Coffee trees are usually harvested by one of two methods, either strip picking or selective picking.
Machine Harvesting Coffee
Using equipment to harvest coffee can be difficult due to the conditions that coffee are grown in – typically, on a hillside in rural areas. In countries like Brazil where the land allows it (relatively flat) and trees have been planted in rows, equipment can be driven down the rows and harvest large quantities of coffee at once. Typically these machines work by shaking the trees, causing the coffee cherries to fall from the tree, whether they’re ripe or not. This process is highly efficient in terms of speed and quantity, but results in lower quality coffee because not all the harvested fruit will be ripe and fully developed. This can be sorted at a later point, or simply sold as a lower quality crop.
Strip Picking Coffee
Strip picking involves taking hold of a branch of the coffee tree and using a single motion to pull off all of the coffee cherry (fruit) on the branch at once. Strip picking is often used on dry processed coffees and on plants whose coffee cherry ripen all at the same time. Additional sorting is still required afterwards since 100% of the coffees don’t ripen at the same time.
Selective Coffee Picking (Hand Picking)
Selective picking involves hand-picking only ripe coffee cherry, and returning numerous times to each coffee tree to again pick just the ripe berries. This results in less costs sorting the coffees afterward, as well as higher prices because of consistency with the harvested coffees. It also results in a higher yield of coffee beans, since fewer harvested coffees need to be discarded.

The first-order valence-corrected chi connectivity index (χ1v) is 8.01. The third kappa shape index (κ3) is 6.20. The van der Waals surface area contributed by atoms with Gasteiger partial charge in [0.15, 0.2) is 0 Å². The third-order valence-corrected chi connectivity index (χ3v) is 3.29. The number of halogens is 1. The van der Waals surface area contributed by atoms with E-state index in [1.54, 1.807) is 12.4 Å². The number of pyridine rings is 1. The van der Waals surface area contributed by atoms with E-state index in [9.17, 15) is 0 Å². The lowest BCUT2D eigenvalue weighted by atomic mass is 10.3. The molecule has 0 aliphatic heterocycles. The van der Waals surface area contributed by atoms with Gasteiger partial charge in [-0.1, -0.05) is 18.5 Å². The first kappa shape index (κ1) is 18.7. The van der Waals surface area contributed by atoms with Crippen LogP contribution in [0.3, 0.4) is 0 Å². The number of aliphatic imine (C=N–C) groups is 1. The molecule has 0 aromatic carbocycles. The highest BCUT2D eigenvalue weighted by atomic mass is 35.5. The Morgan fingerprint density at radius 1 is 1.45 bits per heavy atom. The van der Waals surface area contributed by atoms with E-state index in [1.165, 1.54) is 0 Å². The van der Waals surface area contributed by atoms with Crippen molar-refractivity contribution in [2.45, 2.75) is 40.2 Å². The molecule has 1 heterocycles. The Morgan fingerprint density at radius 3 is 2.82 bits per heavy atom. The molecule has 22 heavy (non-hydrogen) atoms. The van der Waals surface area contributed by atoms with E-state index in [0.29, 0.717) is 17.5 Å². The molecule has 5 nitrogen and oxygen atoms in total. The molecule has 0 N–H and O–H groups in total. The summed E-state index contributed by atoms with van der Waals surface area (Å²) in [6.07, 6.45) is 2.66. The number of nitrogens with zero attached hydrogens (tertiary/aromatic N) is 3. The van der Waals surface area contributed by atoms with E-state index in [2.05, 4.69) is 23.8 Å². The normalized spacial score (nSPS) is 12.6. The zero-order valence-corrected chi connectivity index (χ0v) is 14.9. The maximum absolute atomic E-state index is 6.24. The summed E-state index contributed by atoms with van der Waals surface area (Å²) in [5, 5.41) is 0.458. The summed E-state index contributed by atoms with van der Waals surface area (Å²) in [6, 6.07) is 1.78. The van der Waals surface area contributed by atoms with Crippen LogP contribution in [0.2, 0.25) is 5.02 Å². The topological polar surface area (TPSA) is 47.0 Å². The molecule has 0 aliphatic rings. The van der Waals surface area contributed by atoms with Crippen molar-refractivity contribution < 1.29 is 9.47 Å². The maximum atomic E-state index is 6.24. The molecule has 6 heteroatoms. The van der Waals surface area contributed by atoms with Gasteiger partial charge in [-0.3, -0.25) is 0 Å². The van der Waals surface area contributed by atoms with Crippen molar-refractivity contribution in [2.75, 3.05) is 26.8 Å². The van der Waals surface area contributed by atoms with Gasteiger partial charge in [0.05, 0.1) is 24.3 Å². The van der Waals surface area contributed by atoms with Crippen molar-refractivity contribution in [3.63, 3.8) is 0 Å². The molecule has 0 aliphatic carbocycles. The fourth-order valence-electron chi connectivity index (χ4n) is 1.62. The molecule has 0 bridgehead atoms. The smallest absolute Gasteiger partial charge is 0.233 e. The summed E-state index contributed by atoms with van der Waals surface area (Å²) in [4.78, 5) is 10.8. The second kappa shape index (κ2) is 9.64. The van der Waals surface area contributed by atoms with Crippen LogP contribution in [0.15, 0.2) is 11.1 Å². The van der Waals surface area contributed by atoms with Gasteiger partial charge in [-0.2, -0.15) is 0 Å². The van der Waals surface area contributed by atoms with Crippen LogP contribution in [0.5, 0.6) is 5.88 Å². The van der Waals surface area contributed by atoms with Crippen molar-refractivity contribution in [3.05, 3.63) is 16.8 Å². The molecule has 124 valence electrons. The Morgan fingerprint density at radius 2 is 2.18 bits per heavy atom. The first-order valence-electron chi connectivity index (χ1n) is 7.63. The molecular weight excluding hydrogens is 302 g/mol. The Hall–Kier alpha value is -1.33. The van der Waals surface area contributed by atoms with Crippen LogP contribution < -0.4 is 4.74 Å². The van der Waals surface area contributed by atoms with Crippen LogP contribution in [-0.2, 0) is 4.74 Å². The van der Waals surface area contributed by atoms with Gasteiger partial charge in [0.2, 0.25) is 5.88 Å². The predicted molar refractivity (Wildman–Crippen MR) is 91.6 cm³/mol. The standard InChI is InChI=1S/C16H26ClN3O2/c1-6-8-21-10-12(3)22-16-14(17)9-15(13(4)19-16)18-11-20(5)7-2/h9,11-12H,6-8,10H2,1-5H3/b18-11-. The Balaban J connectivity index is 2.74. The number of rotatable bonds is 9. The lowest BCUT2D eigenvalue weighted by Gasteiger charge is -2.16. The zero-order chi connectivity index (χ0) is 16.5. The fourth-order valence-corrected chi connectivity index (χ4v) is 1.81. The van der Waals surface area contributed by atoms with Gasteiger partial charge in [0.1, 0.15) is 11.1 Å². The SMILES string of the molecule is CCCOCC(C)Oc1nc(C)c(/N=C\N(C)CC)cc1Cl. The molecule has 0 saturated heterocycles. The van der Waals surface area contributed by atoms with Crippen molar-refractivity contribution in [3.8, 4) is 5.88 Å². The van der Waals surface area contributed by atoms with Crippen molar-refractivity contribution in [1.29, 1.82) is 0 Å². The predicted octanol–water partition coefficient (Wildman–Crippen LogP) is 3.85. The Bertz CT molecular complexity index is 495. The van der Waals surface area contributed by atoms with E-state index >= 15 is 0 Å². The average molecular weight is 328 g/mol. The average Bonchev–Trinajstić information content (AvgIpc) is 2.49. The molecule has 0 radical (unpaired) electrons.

Coffees will naturally fall to the ground when ripe, and sometimes while still unripe due to wind and other movement. These coffees are still picked, separately from the tree harvested coffees, and sold as lower-quality crops, at lower prices. The risk with these is that they’ve fermented and will taste different from the coffees that come right off the tree, but is a good way to increase the overall yield of the farm, as well as reduce the risk of attracting pests.
Coffee Plant Yields
Coffee trees typically yield about two to three pounds (.9 to 1.3 kilograms) of marketable green coffee beans each year, though an average annual yield may be only about one pound (.45 kg) depending on soil, climate and geographical location.
The Coffee Harvest Season
Coffee harvesting typically begins in the spring and continues for several months. For example, in the Kona region on the Big Island of Hawaii, harvesting of the coffee trees begins in April and then continues through the fall and winter months.
From January to May the small, fragrant white blossoms known as Kona Snow appear, soon giving way to green coffee beans.
The Ripening of the Coffee Cherry
When these fruits (called cherry) begin to ripen around the end of August in Hawaii, then the meticulous hand-picking begins.
Only the cherry at peak maturity – ripe red coffee cherry – are harvested as the Kona coffee farmers return again and again to the fields to pick only the newly ripened cherry. The harvest season continues for several months, perhaps until February. The coffee beans are removed through processing and the coffee cherries are either disposed of as waste or if sufficient facilities exist, can be made into coffee flour or Cascara.
In Hawaii, The coffee harvest season is a great time to take a Kona coffee farm tour and to attend the annual Kona Coffee Cultural Festival which is held throughout the Kona region every November.
Espresso and Coffee Brewing Tips
For tips on brewing the perfect cup of coffee see the Espresso Coffee Guide’s section on Coffee Brewing. For detailed definitions of coffee terminology see the Coffee Terms. You can also read detailed specialty coffee flavor profiles see Gourmet Coffees and Espresso Drink Recipes.